Thereafter, the United States sought to transform Afghan governance to make Americans safer; the security and well-being of Afghans represented a means to that end. The motivation to exact swift vengeance prompted the United States and its allies to make a series of decisions that would cripple the new Afghan government’s ability to manage politics and violence on its own terms — in other words, to govern independently. The U.S.-led military campaign, Operation Enduring Freedom, partnered with strongmen on account of little more than their shared animosity toward the Taliban regime. That brittle regime fell quickly, and these newly emboldened victors laid claim to the political spoils. At the same time, the international community prevented Taliban efforts at surrender, banishing its remnants from the new political order. This wholesale marginalization, not unlike the policy of De-Baathification that would come later in Iraq, laid the groundwork for a virulent and persistent insurgency.
As the fledgling administration of President Hamid Karzai began to govern, it was forced to accept ongoing U.S.-led military operations that detained, displaced, and killed its citizens. In exchange, it received significant foreign aid, much of which it lacked the capacity to absorb. The failures of responsible stewardship on the part of Afghan leaders have been well-documented, but their corrupt opportunism cannot be divorced from the uncertainty and incoherence of U.S. strategy and tactics. From the Bush administration’s pivot to the Iraq War to the Obama administration’s military and civilian surge to revitalize the Afghanistan campaign, the see-saw effect of U.S. involvement incentivized Afghan elite rivalry and opportunism.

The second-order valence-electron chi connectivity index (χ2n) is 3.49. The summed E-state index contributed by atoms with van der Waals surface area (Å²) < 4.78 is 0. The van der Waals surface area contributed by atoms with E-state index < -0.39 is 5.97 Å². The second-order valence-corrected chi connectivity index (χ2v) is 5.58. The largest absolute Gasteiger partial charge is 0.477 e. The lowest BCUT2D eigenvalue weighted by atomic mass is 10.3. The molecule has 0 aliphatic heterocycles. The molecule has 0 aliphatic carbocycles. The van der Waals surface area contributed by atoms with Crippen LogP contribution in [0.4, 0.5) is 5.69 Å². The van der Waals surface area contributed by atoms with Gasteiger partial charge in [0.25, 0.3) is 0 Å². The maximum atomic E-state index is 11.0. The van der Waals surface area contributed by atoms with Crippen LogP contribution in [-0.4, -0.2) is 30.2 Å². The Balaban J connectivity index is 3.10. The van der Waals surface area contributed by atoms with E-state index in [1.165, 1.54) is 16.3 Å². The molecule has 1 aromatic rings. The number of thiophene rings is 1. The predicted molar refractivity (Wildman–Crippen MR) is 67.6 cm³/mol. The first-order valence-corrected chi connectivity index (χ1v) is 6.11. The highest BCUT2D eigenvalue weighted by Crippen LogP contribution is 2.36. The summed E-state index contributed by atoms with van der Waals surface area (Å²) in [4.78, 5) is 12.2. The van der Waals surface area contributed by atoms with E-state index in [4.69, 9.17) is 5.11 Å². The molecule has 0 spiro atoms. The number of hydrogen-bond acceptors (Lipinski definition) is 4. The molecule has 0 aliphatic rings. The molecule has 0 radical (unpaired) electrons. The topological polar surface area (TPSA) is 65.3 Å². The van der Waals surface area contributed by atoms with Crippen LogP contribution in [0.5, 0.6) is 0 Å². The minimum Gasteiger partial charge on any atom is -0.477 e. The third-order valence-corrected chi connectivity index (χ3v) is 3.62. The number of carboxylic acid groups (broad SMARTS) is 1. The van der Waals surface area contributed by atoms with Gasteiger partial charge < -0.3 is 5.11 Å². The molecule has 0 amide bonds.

Western governments invoked the plight of Afghan women to justify war, but they also routinely undermined the emergence of democratic governance and equal rights, even referring to gender equity as a “pet rock” when those goals conflicted with their counterterror imperative. We see the same logic at work presently when considerations of gender equity and rights protection are pitted against the domestic political imperative to bring the troops home. And, while Biden’s decision to end the war did not come as a surprise, his announcement of an immediate, unconditional withdrawal came just weeks after his administration embarked on an ambitious diplomatic push, including a roadmap for an interim government and a proposed peace conference in Istanbul, the latter of which then quickly fell through.